New video features Michigan’s largest fully aquatic salamander - the mudpuppy

Mudpuppies act as an early warning system for environmental problems but are often misunderstood.

March 5, 2018 - Author: Mary Bohling, Michigan Sea Grant, Michigan State University Extension

Michigan Sea Grant in partnership with Herpetological Resource and Management, Eastern Michigan University, United States Geological Survey, United States Fish and Wildlife Service, Department of Natural Resources Fisheries Division, Belle Isle Aquarium, and the Great Lakes Restoration Initiative has produced a new video featuring mudpuppies.

Mudpuppies are Michigan’s largest, fully aquatic salamander. Often referred to as ‘bio-indicators’ because they are sensitive to pollutants and water quality, these salamanders act as an early warning system for environmental problems but are often misunderstood.

Some common myths that the video seeks to dispel are noted below: 

                                    FICTION         VS.            FACT

Mudpuppies are a type of  fish.

Mudpuppies are actually an amphibian and although they have lungs and can gulp air they rely on their feathery red external gills for oxygen.

Mudpuppies that are thrown on the ice by anglers will revive in the spring when the ice melts.

Unfortunately if a mudpuppy freezes it will die. When thrown on the ice mudpuppies will eventually suffocate or freeze to death.

Mudpuppies eat so many fish eggs that they decrease sport fish populations.

Their diet is mostly crayfish, insect larvae, snails and small fish (including invasive round gobies). There is no evidence that they impact fish populations, and they more likely benefit them by helping control non-native species.

Mudpuppies are not protected in Michigan and can be collected all year round.

In 2016, the mudpuppy was elevated to a species of special concern and is now protected by the Michigan Department of Natural Resources. When you catch them, please put them back.

Mudpuppies compete with game species for food.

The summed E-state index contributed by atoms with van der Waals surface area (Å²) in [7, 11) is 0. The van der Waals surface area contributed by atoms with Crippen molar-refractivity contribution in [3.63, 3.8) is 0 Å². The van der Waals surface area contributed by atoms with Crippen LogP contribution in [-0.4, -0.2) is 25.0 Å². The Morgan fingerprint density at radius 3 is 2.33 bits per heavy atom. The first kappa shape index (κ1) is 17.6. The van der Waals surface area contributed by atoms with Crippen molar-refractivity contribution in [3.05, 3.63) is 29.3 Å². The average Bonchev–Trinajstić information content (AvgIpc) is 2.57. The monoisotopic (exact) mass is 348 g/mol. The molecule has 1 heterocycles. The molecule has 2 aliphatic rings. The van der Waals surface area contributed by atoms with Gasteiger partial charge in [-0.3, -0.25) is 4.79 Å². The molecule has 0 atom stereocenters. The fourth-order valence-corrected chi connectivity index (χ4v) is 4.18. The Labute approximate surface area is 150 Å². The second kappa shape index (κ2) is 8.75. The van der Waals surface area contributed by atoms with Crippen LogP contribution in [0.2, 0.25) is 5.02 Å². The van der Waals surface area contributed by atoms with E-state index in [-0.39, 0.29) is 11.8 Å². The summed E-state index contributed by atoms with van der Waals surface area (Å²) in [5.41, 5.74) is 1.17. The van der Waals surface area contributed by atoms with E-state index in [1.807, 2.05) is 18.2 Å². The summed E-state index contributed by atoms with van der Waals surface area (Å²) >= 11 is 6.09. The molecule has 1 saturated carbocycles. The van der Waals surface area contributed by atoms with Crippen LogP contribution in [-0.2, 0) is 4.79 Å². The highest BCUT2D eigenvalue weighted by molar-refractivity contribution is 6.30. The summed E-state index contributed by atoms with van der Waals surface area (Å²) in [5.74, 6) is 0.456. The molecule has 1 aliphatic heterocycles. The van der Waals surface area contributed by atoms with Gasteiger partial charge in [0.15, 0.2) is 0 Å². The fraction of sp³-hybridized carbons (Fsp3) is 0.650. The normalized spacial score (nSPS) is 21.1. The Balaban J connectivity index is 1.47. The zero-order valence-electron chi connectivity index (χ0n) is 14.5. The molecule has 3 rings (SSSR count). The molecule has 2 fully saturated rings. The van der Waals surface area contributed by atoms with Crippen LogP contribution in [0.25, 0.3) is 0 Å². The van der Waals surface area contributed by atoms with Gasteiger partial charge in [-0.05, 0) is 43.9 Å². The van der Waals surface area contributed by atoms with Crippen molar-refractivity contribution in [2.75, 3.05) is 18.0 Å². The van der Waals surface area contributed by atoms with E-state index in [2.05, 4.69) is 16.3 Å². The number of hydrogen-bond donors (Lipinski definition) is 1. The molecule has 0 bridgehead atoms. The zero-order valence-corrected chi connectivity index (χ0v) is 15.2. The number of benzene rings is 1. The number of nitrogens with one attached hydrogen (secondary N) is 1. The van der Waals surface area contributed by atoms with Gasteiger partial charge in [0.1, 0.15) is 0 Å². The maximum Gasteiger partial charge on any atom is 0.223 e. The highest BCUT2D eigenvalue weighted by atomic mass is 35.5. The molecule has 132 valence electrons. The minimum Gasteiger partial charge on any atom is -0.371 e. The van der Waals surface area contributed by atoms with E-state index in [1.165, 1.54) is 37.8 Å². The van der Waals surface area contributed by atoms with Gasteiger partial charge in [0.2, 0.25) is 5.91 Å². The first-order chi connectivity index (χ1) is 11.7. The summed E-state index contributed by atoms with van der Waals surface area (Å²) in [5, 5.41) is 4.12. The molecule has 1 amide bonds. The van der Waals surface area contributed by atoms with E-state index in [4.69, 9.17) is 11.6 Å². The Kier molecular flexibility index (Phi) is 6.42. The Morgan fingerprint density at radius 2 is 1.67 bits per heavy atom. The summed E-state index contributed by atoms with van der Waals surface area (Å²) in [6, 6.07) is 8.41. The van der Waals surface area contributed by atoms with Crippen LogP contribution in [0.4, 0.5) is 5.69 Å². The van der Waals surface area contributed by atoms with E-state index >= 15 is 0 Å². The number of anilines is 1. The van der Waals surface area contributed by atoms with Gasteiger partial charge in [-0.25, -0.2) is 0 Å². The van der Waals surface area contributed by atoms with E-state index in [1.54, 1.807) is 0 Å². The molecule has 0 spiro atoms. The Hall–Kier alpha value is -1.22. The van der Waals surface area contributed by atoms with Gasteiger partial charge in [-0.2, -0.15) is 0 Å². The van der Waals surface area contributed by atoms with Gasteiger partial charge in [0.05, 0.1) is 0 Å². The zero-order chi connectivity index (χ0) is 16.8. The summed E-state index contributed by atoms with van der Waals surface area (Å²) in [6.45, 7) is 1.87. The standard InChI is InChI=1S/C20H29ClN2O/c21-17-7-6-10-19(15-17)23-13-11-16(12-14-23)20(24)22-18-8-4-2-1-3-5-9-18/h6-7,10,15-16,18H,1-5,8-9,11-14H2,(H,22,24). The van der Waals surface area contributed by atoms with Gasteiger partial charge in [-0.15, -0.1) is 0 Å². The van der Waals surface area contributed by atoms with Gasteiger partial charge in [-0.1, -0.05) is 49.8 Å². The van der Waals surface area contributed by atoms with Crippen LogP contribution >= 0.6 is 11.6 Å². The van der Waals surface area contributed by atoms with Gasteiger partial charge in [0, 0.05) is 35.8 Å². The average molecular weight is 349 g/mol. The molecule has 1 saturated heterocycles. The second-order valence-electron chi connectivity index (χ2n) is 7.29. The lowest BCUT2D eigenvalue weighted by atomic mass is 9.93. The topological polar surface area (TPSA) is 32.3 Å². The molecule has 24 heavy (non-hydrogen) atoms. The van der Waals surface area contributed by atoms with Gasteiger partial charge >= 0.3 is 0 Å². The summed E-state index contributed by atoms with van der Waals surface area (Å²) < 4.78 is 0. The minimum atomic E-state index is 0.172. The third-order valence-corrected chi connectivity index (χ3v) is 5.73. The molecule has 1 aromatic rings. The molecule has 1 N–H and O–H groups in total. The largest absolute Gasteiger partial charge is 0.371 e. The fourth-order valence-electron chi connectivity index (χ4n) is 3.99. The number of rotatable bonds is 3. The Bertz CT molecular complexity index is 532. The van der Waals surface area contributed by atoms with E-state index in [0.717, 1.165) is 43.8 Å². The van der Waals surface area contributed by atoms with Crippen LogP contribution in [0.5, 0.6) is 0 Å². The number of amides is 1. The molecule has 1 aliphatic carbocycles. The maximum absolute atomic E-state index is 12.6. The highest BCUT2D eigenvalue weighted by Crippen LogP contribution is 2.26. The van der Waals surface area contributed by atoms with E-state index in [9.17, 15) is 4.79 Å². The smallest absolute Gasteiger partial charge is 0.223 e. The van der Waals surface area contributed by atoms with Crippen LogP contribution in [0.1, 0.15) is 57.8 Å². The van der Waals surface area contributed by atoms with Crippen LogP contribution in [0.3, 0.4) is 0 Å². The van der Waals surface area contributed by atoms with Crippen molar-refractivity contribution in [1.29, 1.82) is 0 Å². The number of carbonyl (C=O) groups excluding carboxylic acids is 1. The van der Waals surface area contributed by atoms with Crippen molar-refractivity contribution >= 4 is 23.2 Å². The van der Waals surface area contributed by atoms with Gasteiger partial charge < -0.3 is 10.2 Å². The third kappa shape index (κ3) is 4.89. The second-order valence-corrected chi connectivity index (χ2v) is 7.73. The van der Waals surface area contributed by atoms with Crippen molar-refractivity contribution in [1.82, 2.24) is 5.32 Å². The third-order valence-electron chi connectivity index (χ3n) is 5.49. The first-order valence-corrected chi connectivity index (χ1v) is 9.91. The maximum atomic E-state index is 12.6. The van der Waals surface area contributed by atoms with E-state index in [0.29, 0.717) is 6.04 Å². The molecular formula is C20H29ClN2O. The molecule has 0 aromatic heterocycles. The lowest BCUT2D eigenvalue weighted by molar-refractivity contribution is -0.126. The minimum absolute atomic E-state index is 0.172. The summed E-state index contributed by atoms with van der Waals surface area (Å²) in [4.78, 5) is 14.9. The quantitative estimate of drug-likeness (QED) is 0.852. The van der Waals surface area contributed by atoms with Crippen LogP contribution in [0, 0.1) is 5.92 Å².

While mudpuppies do eat some of the same species as game fish, they also play an important role in controlling invasive species such as the round goby and they help keep water clean by feeding on sick or dead animals.

Anglers who hook them should cut the line because they are poisonous.

Although slimy, mudpuppies are not poisonous. Anglers should gently remove the hook and return them to the water.

Other interesting facts about mudpuppies

  • Mudpuppies mate in late fall but the females do not lay their eggs until the following spring.
  • Mudpuppies have no scales and their skin is very slimy.
  • Females usually lay 50-100 eggs in cavities or under rocks.
  • Eggs hatch 1-2 months after being laid.
  • Mudpuppies can live for more than 20 years and can take up to 10 years to reach sexual maturity.
  • Mudpuppies are also called waterdogs because of the barking sound they sometimes make.

Video viewers are also encouraged to help conserve mudpuppies and other amphibians and reptiles by reporting sightings in the Michigan Herp Atlas to help better protect and conserve Michigan’s biodiversity! You can also learn more about Mudpuppies and their conservation at the Mudpuppy Conservation page on Facebook.

Michigan Sea Grant helps to foster economic growth and protect Michigan’s coastal, Great Lakes resources through education, research and outreach. A collaborative effort of the University of Michigan and Michigan State University and its MSU Extension, Michigan Sea Grant is part of the NOAA-National Sea Grant network of 33 university-based programs.

Tags: environmental & outdoor education, fisheries & wildlife, lakes, michigan sea grant, msu extension, natural resources, streams & watersheds


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